Walter Plunkett made hundreds of sketches for the costumes in "Gone With The Wind." He created more than 5,000 separate items of clothing for 59 major characters and hundreds of extras. Costumes from other period films were rented from Western Costume and had to be fitted. And hundreds of other items from shoes to parasols had to be rented or created for the film.
Selznick insisted on authenticity down to pantaloons and petticoats feeling it would help the actor's characterizations. He went so far as to bring in red dust from a tile kiln to rub on the actor's shoes and clothes to reproduce Georgia's red dirt.
Ransom Center costumes are not on permanent exhibition because of the delicate nature of these items.
The memo below points out a special problem Plunkett and others had to deal with: the monitoring of the proportion of men to women in various scenes and the number of women in mourning. See also Selznick's memo of March 13,1939 to Ray Klune, production manager, regarding costumes and color, and Edward Lambert's Note to Accompany Preliminary Wardrobe Breakdown.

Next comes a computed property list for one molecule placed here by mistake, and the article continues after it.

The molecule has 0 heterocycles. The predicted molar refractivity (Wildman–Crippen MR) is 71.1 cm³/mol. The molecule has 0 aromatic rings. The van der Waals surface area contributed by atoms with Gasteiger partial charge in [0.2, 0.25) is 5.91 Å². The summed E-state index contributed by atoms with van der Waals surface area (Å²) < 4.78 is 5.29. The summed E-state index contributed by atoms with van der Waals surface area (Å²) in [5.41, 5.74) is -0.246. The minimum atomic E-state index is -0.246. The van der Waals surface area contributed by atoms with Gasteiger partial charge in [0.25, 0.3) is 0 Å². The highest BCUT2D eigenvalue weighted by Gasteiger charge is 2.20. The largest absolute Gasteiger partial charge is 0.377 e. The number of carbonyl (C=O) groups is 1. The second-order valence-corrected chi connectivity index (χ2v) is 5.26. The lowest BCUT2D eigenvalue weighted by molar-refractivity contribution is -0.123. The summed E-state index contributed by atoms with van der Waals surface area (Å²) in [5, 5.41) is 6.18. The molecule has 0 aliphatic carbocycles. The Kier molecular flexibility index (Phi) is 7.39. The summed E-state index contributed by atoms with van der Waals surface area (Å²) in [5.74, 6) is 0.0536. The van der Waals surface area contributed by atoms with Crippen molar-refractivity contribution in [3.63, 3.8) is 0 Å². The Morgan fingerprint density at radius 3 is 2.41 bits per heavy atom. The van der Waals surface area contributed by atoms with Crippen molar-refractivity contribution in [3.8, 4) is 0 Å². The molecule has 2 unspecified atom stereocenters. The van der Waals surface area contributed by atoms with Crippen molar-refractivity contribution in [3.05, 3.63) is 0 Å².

Inter Office Communication
Selznick International Pictures, Inc.
TO: Messrs. Lambert, Plunkett, Richards
SUBJECT: GONE WITH THE WIND
In deciding the proportion of men to women in ordering our extras for the
Thus, for instance, the scene of the news of Gettysburg being received should
Probably, too, such men as there are, particularly any men of fighting age,
Similarly, there should be an increasing percentage of mourning costumes as
I think that Mr. Kurtz should supply to the casting and costume departments,
DICTATED BUT NOT READ BY
| Film Collection |
Exhibit design by Steve L. Wilson
Learn how you can save the Green Curtain Dress and other costumes from Gone With The Wind.